Like San Antonio, Puerto de Pollensa is a superb base: for walks, across the promontory to the north coast; for cycle rides in the not-too-hilly countryside inland; for visits to the towns of Pollensa and Alcúdia, both a few kilometres inland of their ports to inconvenience the pirates of old; and day sails to some lovely nearby small calas. In 2011, we had 2 stays of a week here, and again in 2012. Both years we left Razzmatazz for 3 weeks on a buoy in the care of a British yachtsman based there, while we made a visit back to England.
Cala Colom is an almost totally enclosed bay, with room for maybe 50 yachts to anchor north of the channel to the port in depths to choice. Uniquely in the Balearics, maybe in Spain, a charge (of around 7 euros a night) is made for anchoring. For this they provide showers and unlimited undrinkable water!
The cala is lovely, but less dramatic than the previous 3. Also the excursion possibilities, on foot or bicycle are not so good. But there is a host of beautiful small calas nearby to visit by boat.
|Anchorage in Cabrera||Looking towards the castle|
Cabrera is an island, or rather group of islands of which Isla Cabrera is the chief, lying off the south corner of Mallorca.
You need a permit to visit, and are then limited to one or 2 days, and have to use one of their (free) bouys. In June, apart from Friday and Saturday nights, when presumably the locals have booked all the bouys, we found no difficulty, and we could have stayed for longer
You can go for walks on Cabrera itself, which is a nature reserve, provided you keep to the paths. Or you may be lucky enough to get a guided walk, which may wander off piste.
|Cala Fornells from Monte Toro|
Cala Fornells is probably the biggest cala in the Balearics, with room for 100's of yachts. In theory, the cala is protected, with anchoring prohibited in some or all of it, and with free buoys provided. However, the buoys didn't appear in 2011, apparently for lack of funds with a new, right-wing government, but were laid late in 2012.
The views of wooded hills in every direction, and the unspoiled village of Fornells itself, are lovely. We anchored in several corners, but principally in the SW near the yacht club, where we sat out a force 6 overnight very comfortably. There is also a public water tap in the street alongside the club with delicious spring water.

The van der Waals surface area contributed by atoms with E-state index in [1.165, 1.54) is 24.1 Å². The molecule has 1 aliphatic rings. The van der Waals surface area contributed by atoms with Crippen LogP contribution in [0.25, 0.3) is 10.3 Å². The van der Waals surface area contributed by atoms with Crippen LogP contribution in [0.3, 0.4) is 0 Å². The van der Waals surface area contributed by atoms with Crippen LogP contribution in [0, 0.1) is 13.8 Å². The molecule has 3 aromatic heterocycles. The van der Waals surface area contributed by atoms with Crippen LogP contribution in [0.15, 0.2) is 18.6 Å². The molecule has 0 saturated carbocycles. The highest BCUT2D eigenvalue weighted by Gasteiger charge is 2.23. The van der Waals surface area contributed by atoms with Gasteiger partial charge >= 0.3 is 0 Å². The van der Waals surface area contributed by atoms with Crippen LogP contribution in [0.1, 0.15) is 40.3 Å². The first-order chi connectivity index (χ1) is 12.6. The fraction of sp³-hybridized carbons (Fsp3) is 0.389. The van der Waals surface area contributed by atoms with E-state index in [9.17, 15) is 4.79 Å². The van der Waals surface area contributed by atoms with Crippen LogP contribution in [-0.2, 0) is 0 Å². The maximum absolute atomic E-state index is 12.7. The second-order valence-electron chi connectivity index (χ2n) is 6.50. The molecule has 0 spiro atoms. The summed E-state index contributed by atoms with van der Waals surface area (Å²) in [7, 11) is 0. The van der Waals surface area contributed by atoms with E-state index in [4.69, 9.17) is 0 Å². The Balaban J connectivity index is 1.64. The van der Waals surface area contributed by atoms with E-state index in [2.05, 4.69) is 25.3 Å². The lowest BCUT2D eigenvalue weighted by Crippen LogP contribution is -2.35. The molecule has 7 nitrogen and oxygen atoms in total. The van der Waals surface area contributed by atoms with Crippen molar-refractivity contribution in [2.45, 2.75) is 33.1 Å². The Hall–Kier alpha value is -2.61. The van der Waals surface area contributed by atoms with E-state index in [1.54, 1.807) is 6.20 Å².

Cala Fornells is a good base for walking and cycling excursions. It is also a superb venue for dinghy sailing. The village has adequate shops and at least one good and affordable restaurant (Mitja Lluña).
|South end of Cala Addaia|
Cala Addaia competes with Puerto de Sóller for being the most beautiful secure anchorage in the Balearics. And it is almost certainly the best sheltered - it may well be practical to lie all winter on a buoy or at anchor there. There is lots of space with 2m depth - deeper draft craft may have to squeeze up a bit. The village, at the top of the hill, is undistinguished, but does have a supermarket, a chandler, and somewhere to hire a car or scooter.
There are great walks and cycle rides. It is very convenient to visit Mahón by bus or hired wheels, knowing that the boat is safe.
|Cala Taulera||Es Castell|
Finally, Cala Taulera, in the entrance to the port of Mahón, is a secure, free anchorage. However, to me it feels a bit hemmed in, and it gets crowded with up to 30 boats anchored. We sat out a blow there, and had the worry of other yachts dragging around us, either because they had insufficient scope or inefficient older design anchors.
It is an easy dinghy ride across to Es Castell, the small town on the opposite, south side of the Mahón inlet, where there are good shops. Mahón itself is a long dinghy ride, but there is a convenient landing place by the mermaid. We filled our water containers at no charge at the fuel depot in Cala Figuera.